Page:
Peer feedback happens when students or peers provide each other with feedback on their products, assignments, or work. Peer feedback can be facilitated individually or in groups, privately or publicly, and can be a part of a mandatory assignment or voluntary. Facilitating peer feedback can be difficult, and it’s therefore important that you plan and design your peer feedback activity carefully – it might also take some iterations because it works exactly how you planned, but it will be worth the while. Research shows that providing and receiving feedback has a significant impact on student learning since being exposed to other ways of approaching problems and verbalizing any misconceptions or critical issues can increase each students’ understanding and comprehension of content.
Peer feedback activities
Peer feedback on presentations
Ask students to give each other feedback on their presentations, while in class. Give the students some clear guidelines for what they should provide feedback on and how it can be communicated. Students prefer having an expert – such as the instructor – present to monitor their feedback, so make yourself available and follow up with your own observations.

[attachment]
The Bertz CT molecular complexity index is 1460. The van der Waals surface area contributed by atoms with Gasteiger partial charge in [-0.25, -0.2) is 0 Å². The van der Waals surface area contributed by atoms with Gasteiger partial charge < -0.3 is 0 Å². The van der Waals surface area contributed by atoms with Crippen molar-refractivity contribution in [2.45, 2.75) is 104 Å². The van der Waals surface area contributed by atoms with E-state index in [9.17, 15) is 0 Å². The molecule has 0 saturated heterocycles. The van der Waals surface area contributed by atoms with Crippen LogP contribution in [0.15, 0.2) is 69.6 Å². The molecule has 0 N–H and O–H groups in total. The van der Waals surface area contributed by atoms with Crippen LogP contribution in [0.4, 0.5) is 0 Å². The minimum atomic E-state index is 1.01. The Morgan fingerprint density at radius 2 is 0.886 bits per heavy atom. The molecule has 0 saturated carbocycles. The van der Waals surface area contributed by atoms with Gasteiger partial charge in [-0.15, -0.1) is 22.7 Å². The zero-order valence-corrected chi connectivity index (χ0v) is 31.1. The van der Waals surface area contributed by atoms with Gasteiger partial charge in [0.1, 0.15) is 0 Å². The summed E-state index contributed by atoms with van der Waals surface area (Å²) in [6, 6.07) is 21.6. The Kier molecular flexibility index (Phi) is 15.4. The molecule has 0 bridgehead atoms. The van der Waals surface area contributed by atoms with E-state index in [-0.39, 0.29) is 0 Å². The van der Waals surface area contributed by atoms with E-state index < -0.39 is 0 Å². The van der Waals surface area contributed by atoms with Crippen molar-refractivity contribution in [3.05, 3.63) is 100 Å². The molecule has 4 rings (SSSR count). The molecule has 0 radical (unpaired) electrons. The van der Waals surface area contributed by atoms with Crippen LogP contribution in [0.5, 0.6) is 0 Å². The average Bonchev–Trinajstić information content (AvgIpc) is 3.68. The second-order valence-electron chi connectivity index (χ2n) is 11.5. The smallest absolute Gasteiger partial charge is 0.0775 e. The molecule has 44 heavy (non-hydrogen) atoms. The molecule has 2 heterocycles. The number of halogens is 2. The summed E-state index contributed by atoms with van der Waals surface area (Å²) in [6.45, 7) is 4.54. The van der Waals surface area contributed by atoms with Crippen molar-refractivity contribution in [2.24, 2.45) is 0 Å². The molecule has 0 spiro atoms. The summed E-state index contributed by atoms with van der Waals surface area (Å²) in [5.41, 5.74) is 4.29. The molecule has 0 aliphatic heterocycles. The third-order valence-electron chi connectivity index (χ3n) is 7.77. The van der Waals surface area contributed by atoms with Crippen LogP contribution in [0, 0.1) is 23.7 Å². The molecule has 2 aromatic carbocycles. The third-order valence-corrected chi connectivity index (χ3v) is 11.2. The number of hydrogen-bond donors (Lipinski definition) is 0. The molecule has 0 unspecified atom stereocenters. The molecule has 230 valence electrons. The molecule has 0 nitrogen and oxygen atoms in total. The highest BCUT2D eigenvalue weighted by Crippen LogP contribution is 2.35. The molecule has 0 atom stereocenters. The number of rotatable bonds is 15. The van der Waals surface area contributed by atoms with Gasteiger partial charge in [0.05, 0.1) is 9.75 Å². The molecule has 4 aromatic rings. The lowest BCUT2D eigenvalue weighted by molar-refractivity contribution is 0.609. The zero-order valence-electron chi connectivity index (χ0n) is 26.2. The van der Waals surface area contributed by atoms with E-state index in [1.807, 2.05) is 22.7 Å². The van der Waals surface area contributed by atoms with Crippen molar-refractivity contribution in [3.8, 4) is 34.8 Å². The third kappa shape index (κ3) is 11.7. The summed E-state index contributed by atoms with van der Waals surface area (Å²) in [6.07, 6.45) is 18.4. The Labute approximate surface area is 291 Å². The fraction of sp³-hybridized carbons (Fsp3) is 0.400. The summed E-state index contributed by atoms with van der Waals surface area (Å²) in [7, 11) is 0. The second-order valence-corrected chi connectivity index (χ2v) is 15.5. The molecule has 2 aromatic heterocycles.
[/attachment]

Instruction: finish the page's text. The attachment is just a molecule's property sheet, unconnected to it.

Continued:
Appoint each group an opponent group, and ask the students to point out 2-3 areas they would like feedback on. Set a class or day aside for a full opponent seminar, observe the students giving each other feedback and follow up with any comments or feedback if necessary.
Peer feedback on assignments
In FeedbackFruits Peer Review tool, all assignments are automatically distributed and rotated among students. This allows for students to provide feedback to each other’s assignments while being anonymous (it’s also possible to disable anonymity) and doing it at their own pace within a set deadline. The instructor provides rubrics and feedback questions that help guide the students towards being more specific in their feedback, while also being able to reflect on their own products.